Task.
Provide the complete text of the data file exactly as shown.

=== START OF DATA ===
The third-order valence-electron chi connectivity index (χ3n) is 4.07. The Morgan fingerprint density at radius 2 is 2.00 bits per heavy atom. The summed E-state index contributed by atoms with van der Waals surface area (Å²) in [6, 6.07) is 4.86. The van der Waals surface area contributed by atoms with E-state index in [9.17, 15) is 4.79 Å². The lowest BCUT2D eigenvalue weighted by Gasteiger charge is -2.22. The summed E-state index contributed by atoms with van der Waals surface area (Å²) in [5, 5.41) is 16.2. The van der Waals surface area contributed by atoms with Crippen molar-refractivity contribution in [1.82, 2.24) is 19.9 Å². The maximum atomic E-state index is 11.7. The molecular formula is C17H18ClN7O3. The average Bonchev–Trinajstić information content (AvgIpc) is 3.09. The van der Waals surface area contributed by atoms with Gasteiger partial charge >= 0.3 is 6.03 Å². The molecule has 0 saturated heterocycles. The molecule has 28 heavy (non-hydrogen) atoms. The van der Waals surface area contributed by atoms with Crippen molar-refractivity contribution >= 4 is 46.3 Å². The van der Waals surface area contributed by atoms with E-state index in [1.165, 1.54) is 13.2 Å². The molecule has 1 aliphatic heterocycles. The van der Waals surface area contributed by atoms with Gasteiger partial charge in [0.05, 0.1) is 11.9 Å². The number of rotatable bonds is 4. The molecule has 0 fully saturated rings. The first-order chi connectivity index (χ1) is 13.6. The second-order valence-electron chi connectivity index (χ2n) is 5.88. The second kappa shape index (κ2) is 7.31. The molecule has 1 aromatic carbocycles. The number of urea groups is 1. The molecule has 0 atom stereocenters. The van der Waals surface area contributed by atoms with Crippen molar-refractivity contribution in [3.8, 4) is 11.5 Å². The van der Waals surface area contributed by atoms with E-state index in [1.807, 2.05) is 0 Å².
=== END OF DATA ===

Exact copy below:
The third-order valence-electron chi connectivity index (χ3n) is 4.07. The Morgan fingerprint density at radius 2 is 2.00 bits per heavy atom. The summed E-state index contributed by atoms with van der Waals surface area (Å²) in [6, 6.07) is 4.86. The van der Waals surface area contributed by atoms with E-state index in [9.17, 15) is 4.79 Å². The lowest BCUT2D eigenvalue weighted by Gasteiger charge is -2.22. The summed E-state index contributed by atoms with van der Waals surface area (Å²) in [5, 5.41) is 16.2. The van der Waals surface area contributed by atoms with Crippen molar-refractivity contribution in [1.82, 2.24) is 19.9 Å². The maximum atomic E-state index is 11.7. The molecular formula is C17H18ClN7O3. The average Bonchev–Trinajstić information content (AvgIpc) is 3.09. The van der Waals surface area contributed by atoms with Gasteiger partial charge >= 0.3 is 6.03 Å². The molecule has 0 saturated heterocycles. The molecule has 28 heavy (non-hydrogen) atoms. The van der Waals surface area contributed by atoms with Crippen molar-refractivity contribution >= 4 is 46.3 Å². The van der Waals surface area contributed by atoms with E-state index in [1.165, 1.54) is 13.2 Å². The molecule has 1 aliphatic heterocycles. The van der Waals surface area contributed by atoms with Gasteiger partial charge in [0.05, 0.1) is 11.9 Å². The number of rotatable bonds is 4. The molecule has 0 fully saturated rings. The first-order chi connectivity index (χ1) is 13.6. The second-order valence-electron chi connectivity index (χ2n) is 5.88. The second kappa shape index (κ2) is 7.31. The molecule has 1 aromatic carbocycles. The number of urea groups is 1. The molecule has 0 atom stereocenters. The van der Waals surface area contributed by atoms with Crippen molar-refractivity contribution in [3.8, 4) is 11.5 Å². The van der Waals surface area contributed by atoms with E-state index in [1.807, 2.05) is 0 Å².